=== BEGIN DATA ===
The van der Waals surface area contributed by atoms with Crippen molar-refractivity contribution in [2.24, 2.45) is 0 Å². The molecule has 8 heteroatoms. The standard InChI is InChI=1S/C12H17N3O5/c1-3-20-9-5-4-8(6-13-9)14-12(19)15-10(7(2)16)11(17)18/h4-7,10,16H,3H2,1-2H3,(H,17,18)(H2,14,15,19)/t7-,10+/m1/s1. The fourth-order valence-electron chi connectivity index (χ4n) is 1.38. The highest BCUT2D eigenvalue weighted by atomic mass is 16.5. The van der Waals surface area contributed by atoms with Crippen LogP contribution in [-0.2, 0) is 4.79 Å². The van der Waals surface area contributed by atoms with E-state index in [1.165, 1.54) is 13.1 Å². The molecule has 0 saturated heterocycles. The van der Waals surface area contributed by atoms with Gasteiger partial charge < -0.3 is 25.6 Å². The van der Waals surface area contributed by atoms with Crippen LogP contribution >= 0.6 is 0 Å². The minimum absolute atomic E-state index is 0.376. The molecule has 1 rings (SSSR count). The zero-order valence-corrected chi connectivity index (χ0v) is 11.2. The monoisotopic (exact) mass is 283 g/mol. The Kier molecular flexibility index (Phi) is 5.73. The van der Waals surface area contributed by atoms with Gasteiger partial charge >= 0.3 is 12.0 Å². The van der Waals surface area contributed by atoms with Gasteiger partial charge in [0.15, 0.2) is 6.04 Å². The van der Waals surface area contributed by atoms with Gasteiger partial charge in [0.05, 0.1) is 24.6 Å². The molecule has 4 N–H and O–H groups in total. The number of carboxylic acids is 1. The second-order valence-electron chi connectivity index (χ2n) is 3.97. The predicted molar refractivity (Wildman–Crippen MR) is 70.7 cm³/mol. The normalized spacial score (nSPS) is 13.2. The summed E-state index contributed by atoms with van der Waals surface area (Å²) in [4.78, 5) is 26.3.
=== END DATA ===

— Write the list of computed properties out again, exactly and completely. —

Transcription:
The van der Waals surface area contributed by atoms with Crippen molar-refractivity contribution in [2.24, 2.45) is 0 Å². The molecule has 8 heteroatoms. The standard InChI is InChI=1S/C12H17N3O5/c1-3-20-9-5-4-8(6-13-9)14-12(19)15-10(7(2)16)11(17)18/h4-7,10,16H,3H2,1-2H3,(H,17,18)(H2,14,15,19)/t7-,10+/m1/s1. The fourth-order valence-electron chi connectivity index (χ4n) is 1.38. The highest BCUT2D eigenvalue weighted by atomic mass is 16.5. The van der Waals surface area contributed by atoms with Crippen LogP contribution in [-0.2, 0) is 4.79 Å². The van der Waals surface area contributed by atoms with E-state index in [1.165, 1.54) is 13.1 Å². The molecule has 0 saturated heterocycles. The van der Waals surface area contributed by atoms with Gasteiger partial charge < -0.3 is 25.6 Å². The van der Waals surface area contributed by atoms with Crippen LogP contribution >= 0.6 is 0 Å². The minimum absolute atomic E-state index is 0.376. The molecule has 1 rings (SSSR count). The zero-order valence-corrected chi connectivity index (χ0v) is 11.2. The monoisotopic (exact) mass is 283 g/mol. The Kier molecular flexibility index (Phi) is 5.73. The van der Waals surface area contributed by atoms with Gasteiger partial charge >= 0.3 is 12.0 Å². The van der Waals surface area contributed by atoms with Gasteiger partial charge in [0.15, 0.2) is 6.04 Å². The van der Waals surface area contributed by atoms with Gasteiger partial charge in [0.05, 0.1) is 24.6 Å². The molecule has 4 N–H and O–H groups in total. The number of carboxylic acids is 1. The second-order valence-electron chi connectivity index (χ2n) is 3.97. The predicted molar refractivity (Wildman–Crippen MR) is 70.7 cm³/mol. The normalized spacial score (nSPS) is 13.2. The summed E-state index contributed by atoms with van der Waals surface area (Å²) in [4.78, 5) is 26.3.